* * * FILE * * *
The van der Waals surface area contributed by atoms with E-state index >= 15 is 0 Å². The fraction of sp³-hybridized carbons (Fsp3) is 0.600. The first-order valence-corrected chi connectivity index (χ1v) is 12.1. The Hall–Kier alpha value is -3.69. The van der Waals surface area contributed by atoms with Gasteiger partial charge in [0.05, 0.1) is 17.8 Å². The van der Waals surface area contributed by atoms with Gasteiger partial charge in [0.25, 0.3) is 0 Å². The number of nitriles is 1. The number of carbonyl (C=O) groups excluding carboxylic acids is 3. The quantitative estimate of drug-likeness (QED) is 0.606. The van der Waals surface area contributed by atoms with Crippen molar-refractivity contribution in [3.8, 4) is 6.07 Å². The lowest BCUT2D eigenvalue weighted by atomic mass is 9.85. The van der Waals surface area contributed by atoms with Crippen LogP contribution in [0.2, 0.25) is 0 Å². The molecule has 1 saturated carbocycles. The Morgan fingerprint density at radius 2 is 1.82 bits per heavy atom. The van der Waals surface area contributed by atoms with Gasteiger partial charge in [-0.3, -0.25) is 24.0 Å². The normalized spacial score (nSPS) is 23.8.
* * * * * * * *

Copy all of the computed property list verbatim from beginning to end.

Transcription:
The van der Waals surface area contributed by atoms with E-state index >= 15 is 0 Å². The fraction of sp³-hybridized carbons (Fsp3) is 0.600. The first-order valence-corrected chi connectivity index (χ1v) is 12.1. The Hall–Kier alpha value is -3.69. The van der Waals surface area contributed by atoms with Gasteiger partial charge in [0.05, 0.1) is 17.8 Å². The van der Waals surface area contributed by atoms with Gasteiger partial charge in [0.25, 0.3) is 0 Å². The number of nitriles is 1. The number of carbonyl (C=O) groups excluding carboxylic acids is 3. The quantitative estimate of drug-likeness (QED) is 0.606. The van der Waals surface area contributed by atoms with Crippen molar-refractivity contribution in [3.8, 4) is 6.07 Å². The lowest BCUT2D eigenvalue weighted by atomic mass is 9.85. The van der Waals surface area contributed by atoms with Crippen LogP contribution in [0.2, 0.25) is 0 Å². The molecule has 1 saturated carbocycles. The Morgan fingerprint density at radius 2 is 1.82 bits per heavy atom. The van der Waals surface area contributed by atoms with Gasteiger partial charge in [-0.3, -0.25) is 24.0 Å². The normalized spacial score (nSPS) is 23.8.